Masks were initally printed in either PLA or TPU. Both types were sent to TTUHSC for testing and the feedback received was that the PLA material was too rigid making it not only uncomfortable for the wearer, but also prevented the mask from making a good seal along the bridge of the nose and chin. However, its rigidity makes for an excellent filter cover.
All prototypes, whether MERV 13 or HEPA, utilize PLA as the filter cover (white in color) and TPU as the mask (blue in color).
MERV 13 Face Mask
This mask/filter combination is being tested in two ergonomic designs (below). The one on top is a smaller mask, while the type at bottom is larger covering more of the face. Mask straps are inserted into the holes near the faceplate of the mask.
An example of user fit is shown below. As one can see, the current anchor placement of the mask straps pulls heavily on the ears causing discomfort and does not form an adequate seal at the bridge of the nose.
Part of this team's unique contribution to mask design is changing the anchoring points to better support comfort and seal, which is currently being tested.
HEPA Face Mask
The use of a HEPA filter is extremely effective, offering 99.97% removal efficiency of 300 nm particulate and larger. There are, however, challenges to fitting a typical HEPA filter meant for home air filters into a mask as outlined below in the Unique Contributions section. R&D has thus far been conducted on two filter options. The type shown below utilizes a piece of HEPA filter that has been carefully cut and glued into the external filter cover.
The cutting of the filter in this manner can be problematic if one is not careful, as HEPA filter consist of several layers of material that are easily perforated by a sharp object, such as scissors. Another option - described further down on this page - consists of keeping a larger section of filter intact rather than delicately excising a small section.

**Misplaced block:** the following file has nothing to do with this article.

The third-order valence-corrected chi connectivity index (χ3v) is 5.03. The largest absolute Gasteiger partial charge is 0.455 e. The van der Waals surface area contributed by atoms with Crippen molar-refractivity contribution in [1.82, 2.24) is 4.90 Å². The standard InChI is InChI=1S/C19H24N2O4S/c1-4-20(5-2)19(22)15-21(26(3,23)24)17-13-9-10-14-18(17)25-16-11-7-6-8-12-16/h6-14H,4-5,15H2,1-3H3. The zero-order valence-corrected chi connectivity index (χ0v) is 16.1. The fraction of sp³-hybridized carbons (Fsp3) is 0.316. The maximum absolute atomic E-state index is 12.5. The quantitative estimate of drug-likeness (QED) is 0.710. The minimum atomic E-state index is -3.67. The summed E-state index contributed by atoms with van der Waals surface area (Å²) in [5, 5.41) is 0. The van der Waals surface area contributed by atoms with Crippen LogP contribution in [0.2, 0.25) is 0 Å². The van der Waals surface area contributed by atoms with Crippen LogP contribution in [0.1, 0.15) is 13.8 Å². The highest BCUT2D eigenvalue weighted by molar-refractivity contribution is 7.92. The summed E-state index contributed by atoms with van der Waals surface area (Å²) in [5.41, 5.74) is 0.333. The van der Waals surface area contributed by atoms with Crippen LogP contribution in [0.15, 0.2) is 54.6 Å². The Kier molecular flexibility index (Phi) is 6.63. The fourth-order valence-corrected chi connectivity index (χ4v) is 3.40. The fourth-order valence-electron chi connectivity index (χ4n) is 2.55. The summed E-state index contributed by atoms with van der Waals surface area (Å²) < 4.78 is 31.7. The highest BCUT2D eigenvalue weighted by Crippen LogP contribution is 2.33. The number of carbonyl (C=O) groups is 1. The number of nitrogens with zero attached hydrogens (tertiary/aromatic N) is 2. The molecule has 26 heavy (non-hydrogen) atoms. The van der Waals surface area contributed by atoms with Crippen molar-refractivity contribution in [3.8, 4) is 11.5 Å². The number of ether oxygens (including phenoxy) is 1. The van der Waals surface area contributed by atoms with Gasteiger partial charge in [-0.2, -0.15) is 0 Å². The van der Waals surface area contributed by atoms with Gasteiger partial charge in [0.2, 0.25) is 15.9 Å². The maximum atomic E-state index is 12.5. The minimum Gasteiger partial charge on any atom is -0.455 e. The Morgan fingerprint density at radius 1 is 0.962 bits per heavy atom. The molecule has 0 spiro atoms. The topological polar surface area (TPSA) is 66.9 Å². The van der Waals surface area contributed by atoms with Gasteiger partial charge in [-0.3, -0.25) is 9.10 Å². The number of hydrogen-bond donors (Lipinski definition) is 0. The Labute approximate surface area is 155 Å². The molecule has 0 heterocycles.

The filter cover is then placed into the mask and glued into place to prevent gaps between the cover and mask. This mask utilizes a pricier strap thatcan be purchased on Amazon and provides superior comfort while improving the seal of the mask against the face. However, this strap will most likely not be necessary pending our adjustment to anchor points and the use of ear strap anchors often referred to as ear savers (the team will print our own ear savers to mitigate cost in high volume mask production, but they are commercially available on Amazon).
As previously discussed, HEPA material can be difficult to keep intact when trying to remove portion to be used as a mask filter. The photos below show an intact Honeywell HEPA filter (left) and a chunk that was cut out (right).
When excising a single layer of the material, one must cut the acrylic binding without puncturing the layer. Therefore another option is to simply cut out a large piece of the material with several layers and install it into an extended filter cover (below).
Even though the sides of the filter are damaged when cut, the bulk remains intact and the damaged sides are covered with glue. Therefore, respiration is forced through the bulk filter material. An example of a HEPA mask with the extended filter cartridge and bulk filter is shown here. This extension is another unique development generated by this team.
Department of Physics and Astronomy
AddressTexas Tech University, Physics & Astronomy Department, Box 41051, Lubbock, TX 79409-1051
Phone806.742.3767 | Fax: 806.742.1182